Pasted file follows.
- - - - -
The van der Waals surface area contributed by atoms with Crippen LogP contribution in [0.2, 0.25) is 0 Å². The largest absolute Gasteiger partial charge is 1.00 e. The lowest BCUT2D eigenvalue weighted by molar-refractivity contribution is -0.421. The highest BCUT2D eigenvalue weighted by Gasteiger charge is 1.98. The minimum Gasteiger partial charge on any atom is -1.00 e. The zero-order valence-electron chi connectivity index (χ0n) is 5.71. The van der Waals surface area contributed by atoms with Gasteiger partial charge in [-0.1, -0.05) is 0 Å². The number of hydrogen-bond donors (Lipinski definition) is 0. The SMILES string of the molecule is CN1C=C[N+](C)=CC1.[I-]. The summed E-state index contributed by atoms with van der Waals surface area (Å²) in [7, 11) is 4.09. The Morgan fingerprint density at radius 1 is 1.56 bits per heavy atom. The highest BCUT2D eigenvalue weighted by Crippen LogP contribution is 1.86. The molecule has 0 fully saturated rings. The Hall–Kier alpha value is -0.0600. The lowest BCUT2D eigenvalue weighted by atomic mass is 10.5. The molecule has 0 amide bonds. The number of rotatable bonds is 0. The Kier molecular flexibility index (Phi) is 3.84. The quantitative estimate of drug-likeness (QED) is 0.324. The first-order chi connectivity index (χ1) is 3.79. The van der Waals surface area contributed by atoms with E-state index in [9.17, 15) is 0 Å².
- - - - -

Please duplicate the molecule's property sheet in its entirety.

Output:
The van der Waals surface area contributed by atoms with Crippen LogP contribution in [0.2, 0.25) is 0 Å². The largest absolute Gasteiger partial charge is 1.00 e. The lowest BCUT2D eigenvalue weighted by molar-refractivity contribution is -0.421. The highest BCUT2D eigenvalue weighted by Gasteiger charge is 1.98. The minimum Gasteiger partial charge on any atom is -1.00 e. The zero-order valence-electron chi connectivity index (χ0n) is 5.71. The van der Waals surface area contributed by atoms with Gasteiger partial charge in [-0.1, -0.05) is 0 Å². The number of hydrogen-bond donors (Lipinski definition) is 0. The SMILES string of the molecule is CN1C=C[N+](C)=CC1.[I-]. The summed E-state index contributed by atoms with van der Waals surface area (Å²) in [7, 11) is 4.09. The Morgan fingerprint density at radius 1 is 1.56 bits per heavy atom. The highest BCUT2D eigenvalue weighted by Crippen LogP contribution is 1.86. The molecule has 0 fully saturated rings. The Hall–Kier alpha value is -0.0600. The lowest BCUT2D eigenvalue weighted by atomic mass is 10.5. The molecule has 0 amide bonds. The number of rotatable bonds is 0. The Kier molecular flexibility index (Phi) is 3.84. The quantitative estimate of drug-likeness (QED) is 0.324. The first-order chi connectivity index (χ1) is 3.79. The van der Waals surface area contributed by atoms with E-state index in [9.17, 15) is 0 Å².